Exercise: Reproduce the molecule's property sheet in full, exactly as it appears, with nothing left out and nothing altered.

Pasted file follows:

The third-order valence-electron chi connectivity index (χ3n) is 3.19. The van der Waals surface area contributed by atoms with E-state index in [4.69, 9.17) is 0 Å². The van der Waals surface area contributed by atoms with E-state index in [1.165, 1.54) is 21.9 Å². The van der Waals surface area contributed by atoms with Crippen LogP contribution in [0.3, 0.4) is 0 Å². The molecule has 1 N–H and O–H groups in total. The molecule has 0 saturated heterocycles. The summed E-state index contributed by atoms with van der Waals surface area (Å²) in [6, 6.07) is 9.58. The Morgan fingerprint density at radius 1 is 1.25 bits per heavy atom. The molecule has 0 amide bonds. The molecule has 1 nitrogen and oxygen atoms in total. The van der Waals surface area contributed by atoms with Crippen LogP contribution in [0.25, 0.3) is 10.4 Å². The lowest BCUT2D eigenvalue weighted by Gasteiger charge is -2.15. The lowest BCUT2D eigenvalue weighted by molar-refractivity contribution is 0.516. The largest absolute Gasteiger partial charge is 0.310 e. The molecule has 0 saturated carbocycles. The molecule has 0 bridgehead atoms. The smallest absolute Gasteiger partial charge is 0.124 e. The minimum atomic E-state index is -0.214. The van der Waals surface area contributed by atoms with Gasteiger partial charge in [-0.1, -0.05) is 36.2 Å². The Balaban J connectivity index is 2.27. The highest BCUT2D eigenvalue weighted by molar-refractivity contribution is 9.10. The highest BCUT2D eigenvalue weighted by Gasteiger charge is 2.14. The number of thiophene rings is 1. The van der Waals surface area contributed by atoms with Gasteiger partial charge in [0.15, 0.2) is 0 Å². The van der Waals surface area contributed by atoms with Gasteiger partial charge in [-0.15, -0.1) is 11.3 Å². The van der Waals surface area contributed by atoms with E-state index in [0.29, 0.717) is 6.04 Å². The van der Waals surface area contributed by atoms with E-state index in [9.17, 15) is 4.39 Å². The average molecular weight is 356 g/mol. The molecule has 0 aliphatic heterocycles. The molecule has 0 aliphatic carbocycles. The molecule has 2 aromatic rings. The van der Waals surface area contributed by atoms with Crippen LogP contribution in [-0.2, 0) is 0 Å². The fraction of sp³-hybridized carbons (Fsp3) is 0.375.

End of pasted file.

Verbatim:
The third-order valence-electron chi connectivity index (χ3n) is 3.19. The van der Waals surface area contributed by atoms with E-state index in [4.69, 9.17) is 0 Å². The van der Waals surface area contributed by atoms with E-state index in [1.165, 1.54) is 21.9 Å². The van der Waals surface area contributed by atoms with Crippen LogP contribution in [0.3, 0.4) is 0 Å². The molecule has 1 N–H and O–H groups in total. The molecule has 0 saturated heterocycles. The summed E-state index contributed by atoms with van der Waals surface area (Å²) in [6, 6.07) is 9.58. The Morgan fingerprint density at radius 1 is 1.25 bits per heavy atom. The molecule has 0 amide bonds. The molecule has 1 nitrogen and oxygen atoms in total. The van der Waals surface area contributed by atoms with Crippen LogP contribution in [0.25, 0.3) is 10.4 Å². The lowest BCUT2D eigenvalue weighted by Gasteiger charge is -2.15. The lowest BCUT2D eigenvalue weighted by molar-refractivity contribution is 0.516. The largest absolute Gasteiger partial charge is 0.310 e. The molecule has 0 saturated carbocycles. The molecule has 0 bridgehead atoms. The smallest absolute Gasteiger partial charge is 0.124 e. The minimum atomic E-state index is -0.214. The van der Waals surface area contributed by atoms with Gasteiger partial charge in [-0.1, -0.05) is 36.2 Å². The Balaban J connectivity index is 2.27. The highest BCUT2D eigenvalue weighted by molar-refractivity contribution is 9.10. The highest BCUT2D eigenvalue weighted by Gasteiger charge is 2.14. The number of thiophene rings is 1. The van der Waals surface area contributed by atoms with Gasteiger partial charge in [0.15, 0.2) is 0 Å². The van der Waals surface area contributed by atoms with Gasteiger partial charge in [-0.15, -0.1) is 11.3 Å². The van der Waals surface area contributed by atoms with E-state index in [0.29, 0.717) is 6.04 Å². The van der Waals surface area contributed by atoms with E-state index in [9.17, 15) is 4.39 Å². The average molecular weight is 356 g/mol. The molecule has 0 aliphatic heterocycles. The molecule has 0 aliphatic carbocycles. The molecule has 2 aromatic rings. The van der Waals surface area contributed by atoms with Crippen LogP contribution in [-0.2, 0) is 0 Å². The fraction of sp³-hybridized carbons (Fsp3) is 0.375.